If we were to choose a "word of the year" for the year 2020 I think that word would have to be unprecedented. We've seen so many things this year that were never ever thought we'd see in our lifetimes. The current tropical weather forecast is one of those things.

Forecasters with the National Hurricane Center are currently tracking Tropical Storm Marco and Tropical Storm Laura. During the nighttime hours, Marco weakened just a little and was downgraded to tropical storm status late last night. Laura continues to be a tropical storm but is expected to strengthen over the next few days.

Here is the latest on both storms as of the 0400 CDT Advisory from the National Hurricane Center.

Marco continued to weaken during the overnight hours. Therefore all Hurricane Warnings have been discontinued. The storm was located about 115 miles south southeast of the mouth of the Mississippi River. Marco was moving to the northwest at about 10 mph. Maximum sustained winds were reported to be near 60 mph.

nhc.noaa.gov

The latest tropical model runs for Marco suggest the storm will move in the general direction of the southeast coast of Louisiana during the day today. Most of the model guidance still expect landfall in southeast Louisiana west of the mouth of the Mississippi River. But that landfall will barely be a landfall as Marco is expected to hug the coast as it slides westward during the evening hours tonight and during the day tomorrow.

Marco is not expected to reintensify into a hurricane before landfall. At least that is the opinion of forecasters at the National Hurricane Center early this morning.

Now, for Tropical Storm Laura,

The center of Tropical Storm Laura was located just south of the southwestern coast of Cuba about 255 miles east southeast of the Isle of Youth. Laura had sustained winds of 65 mph and was moving toward the west-northwest at about 21 mph. Laura is expected to strengthen as it moves across the Gulf of Mexico over the next few days. It could be a category 2 hurricane on the Saffir-Simpson scale at landfall early Thursday morning.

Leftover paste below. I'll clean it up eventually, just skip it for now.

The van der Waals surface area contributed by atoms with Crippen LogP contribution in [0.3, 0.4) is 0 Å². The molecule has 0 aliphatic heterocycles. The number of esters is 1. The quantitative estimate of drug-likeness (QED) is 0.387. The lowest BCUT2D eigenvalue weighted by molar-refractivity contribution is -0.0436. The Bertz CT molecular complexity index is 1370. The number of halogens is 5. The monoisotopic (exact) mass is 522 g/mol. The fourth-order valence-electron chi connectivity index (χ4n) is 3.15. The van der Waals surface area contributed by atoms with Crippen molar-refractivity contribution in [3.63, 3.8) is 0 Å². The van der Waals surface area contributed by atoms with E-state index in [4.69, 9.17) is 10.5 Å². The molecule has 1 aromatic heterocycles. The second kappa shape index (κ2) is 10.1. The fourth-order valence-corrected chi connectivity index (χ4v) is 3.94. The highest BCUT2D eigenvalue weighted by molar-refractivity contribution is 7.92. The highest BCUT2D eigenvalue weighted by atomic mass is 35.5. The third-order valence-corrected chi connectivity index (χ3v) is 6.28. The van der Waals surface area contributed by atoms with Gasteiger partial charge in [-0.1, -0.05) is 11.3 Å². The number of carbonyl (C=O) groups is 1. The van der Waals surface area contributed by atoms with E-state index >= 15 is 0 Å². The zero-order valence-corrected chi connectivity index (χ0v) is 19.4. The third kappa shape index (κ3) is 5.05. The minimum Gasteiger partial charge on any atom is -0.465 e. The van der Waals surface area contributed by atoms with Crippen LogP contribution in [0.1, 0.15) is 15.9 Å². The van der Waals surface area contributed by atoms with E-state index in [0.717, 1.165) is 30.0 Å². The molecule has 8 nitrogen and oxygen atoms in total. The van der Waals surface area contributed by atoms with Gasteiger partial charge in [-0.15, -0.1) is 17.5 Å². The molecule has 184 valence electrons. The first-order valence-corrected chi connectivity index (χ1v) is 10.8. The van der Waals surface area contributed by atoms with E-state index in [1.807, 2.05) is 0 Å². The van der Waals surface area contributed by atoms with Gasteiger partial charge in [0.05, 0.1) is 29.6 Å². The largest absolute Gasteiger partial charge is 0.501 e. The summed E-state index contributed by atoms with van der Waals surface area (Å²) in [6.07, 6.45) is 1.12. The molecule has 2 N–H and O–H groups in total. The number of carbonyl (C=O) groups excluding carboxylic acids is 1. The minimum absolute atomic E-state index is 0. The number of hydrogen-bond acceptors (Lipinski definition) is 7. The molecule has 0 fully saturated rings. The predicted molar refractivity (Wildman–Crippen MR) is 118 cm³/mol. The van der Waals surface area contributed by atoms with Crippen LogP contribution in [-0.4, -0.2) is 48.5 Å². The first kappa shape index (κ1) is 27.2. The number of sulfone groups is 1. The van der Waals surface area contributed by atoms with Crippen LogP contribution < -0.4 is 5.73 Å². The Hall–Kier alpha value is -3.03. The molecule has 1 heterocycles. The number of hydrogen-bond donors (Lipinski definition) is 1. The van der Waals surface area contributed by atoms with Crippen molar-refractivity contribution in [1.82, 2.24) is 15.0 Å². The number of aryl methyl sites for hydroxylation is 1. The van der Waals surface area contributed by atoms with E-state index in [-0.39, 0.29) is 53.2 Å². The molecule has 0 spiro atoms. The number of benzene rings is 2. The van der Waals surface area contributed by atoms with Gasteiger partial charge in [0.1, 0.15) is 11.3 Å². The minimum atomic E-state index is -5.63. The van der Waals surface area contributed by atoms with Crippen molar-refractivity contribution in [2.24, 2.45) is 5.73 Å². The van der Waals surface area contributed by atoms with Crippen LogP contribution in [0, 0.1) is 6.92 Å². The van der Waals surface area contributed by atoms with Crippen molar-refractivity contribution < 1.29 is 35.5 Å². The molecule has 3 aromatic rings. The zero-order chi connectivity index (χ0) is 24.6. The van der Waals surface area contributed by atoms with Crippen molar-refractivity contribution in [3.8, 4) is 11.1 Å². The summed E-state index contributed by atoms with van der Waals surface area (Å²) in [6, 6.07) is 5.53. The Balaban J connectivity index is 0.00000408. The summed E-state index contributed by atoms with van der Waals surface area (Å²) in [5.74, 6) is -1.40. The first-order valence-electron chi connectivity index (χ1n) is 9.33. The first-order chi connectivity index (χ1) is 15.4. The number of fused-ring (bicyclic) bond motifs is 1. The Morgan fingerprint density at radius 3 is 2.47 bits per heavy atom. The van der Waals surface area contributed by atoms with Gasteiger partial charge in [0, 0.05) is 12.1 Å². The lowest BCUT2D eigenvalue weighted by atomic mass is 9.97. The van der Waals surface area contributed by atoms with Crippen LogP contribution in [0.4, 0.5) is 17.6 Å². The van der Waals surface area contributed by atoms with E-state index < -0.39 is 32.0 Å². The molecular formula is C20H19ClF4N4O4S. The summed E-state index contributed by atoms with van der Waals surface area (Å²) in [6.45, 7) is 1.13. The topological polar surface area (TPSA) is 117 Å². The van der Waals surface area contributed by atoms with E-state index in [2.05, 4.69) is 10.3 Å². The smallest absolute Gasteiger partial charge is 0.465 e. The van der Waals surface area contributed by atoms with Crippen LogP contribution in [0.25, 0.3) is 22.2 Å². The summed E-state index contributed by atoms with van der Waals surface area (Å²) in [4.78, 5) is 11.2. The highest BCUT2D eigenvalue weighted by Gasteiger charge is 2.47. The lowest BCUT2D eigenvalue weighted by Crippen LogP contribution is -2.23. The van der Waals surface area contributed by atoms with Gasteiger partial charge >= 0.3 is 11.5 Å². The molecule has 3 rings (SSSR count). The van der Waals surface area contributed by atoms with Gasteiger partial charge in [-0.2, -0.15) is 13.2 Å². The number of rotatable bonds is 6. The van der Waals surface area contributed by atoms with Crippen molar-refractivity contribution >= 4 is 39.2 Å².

nhc.noaa.gov

 

The latest tropical model runs for Laura shows there is a little more discrepancy among the model outcomes. Model guidance earlier in the day had been tightly bunched suggesting Laura would make landfall near Vermilion Bay. The new model runs do show several model outcomes that shift the track of Laura a little further to the west. The track guidance from the Hurricane Center reflects that shift westward.

Regardless of the actual track of the center of the storm, we remind you that these weather systems cover a lot of miles in scope, so don't just pay attention to where the center goes. Most of the worst of the weather associated with these systems will be hundreds of miles away from the center of circulation.

Also, these storm systems have proven to be very difficult to forecast so you should remain weather aware should there be changes in track guidance or fluctuations in intensity.